A pleasing return to the field by one of our best writers.

Peter Dickinson is a writer who couples great insight into human character with a quirky genius for special effects. This latter talent has been evidenced more in his wonderful childrens books over the last few years, than it has in his mysteries. No longer are apes the sole witness to horrendous crime; or households of somnulent children the background to sensitive explorations of life and death. In Dickinson's last two adult novels he has concentrated on the imagined lives of his characters, and they take central stage. I think these books are equally accomplished, though less pyrotechnic. I suspect I will return to them, perhaps more often through the years.I urge any readers of Dickinson's adult works to try his children's books. Tulku is very fine, as is The Blue Hawk, Annerton Pit, The Dancing Bear, and Bone from a Dry Sea. The other children's books, such as the recent Kin series are equally wonderful, but are aimed at a generally younger audience.

Much more than a mystery.

Very simply, this book should appeal to anyone who likes good fiction. It is so much more than a mystery -- perhaps a treatise on living and dying. One of the best books I've read in a long time -- and I've read a lot of good ones.

A very unique protagonist makes this mystery special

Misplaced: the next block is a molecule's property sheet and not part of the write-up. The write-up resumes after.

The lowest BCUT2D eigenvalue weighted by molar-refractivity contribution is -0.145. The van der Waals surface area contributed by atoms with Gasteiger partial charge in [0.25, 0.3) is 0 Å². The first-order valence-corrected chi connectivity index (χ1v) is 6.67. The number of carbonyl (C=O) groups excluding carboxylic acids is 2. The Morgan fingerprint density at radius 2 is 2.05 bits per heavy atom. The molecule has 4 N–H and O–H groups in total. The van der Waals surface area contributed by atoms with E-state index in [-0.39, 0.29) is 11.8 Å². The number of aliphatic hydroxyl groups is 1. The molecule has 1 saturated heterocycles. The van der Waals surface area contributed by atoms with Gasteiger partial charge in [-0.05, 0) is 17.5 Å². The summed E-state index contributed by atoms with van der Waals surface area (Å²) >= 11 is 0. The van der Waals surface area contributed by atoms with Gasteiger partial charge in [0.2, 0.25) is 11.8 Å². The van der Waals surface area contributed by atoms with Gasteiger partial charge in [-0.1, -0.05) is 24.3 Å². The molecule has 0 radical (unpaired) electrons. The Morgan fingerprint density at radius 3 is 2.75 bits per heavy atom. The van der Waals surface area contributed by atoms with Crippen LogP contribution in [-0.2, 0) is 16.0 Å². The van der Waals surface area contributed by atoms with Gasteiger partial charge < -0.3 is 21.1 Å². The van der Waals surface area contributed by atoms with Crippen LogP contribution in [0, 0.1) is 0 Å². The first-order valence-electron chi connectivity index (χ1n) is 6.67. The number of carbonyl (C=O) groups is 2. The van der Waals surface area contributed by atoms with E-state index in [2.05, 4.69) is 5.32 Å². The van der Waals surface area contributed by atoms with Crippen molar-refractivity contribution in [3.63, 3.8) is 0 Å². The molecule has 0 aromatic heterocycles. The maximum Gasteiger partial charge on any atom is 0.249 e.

Though ninety years old, Rachel Matson's mind remains as fully functional as it was when she photographed the world. Alas, the same cannot be said for her body, which is paralyzed and failing as death nears.While watching a TV auction, a stunned Rachel sees an antique pistol that she gave to her now deceased spouse when he returned from being a Japanese POW during World War II. Rachel needs to know how a stranger placed her spouse's pistol on the sale block. Using her keen intelligence, Rachel begins to investigate. She starts by searching the old photographs that she took of her beloved and his regiment who were also held prisoner in the Pacific to see if a clue lies with one of them.Peter Dickinson is more than just one of the masters of the English country mystery. He is one of the few grandmasters as his novels are always deep, entertaining, and original. SOME DEATHS BEFORE DYING clearly meets all three adjectives listed above. The story line is filled with depth as emphasized by a warm, wonderful, and unique amateur sleuth. The enjoyable novel is entertaining and will bring Mr. Dickinson a horde of new fans. No doubt original because only an author of Mr. Dickinson's talent could take a seemingly helpless individual and turn her into a dynamic detective within a realistic and exciting tale. The best seem to get better.Harriet Klausner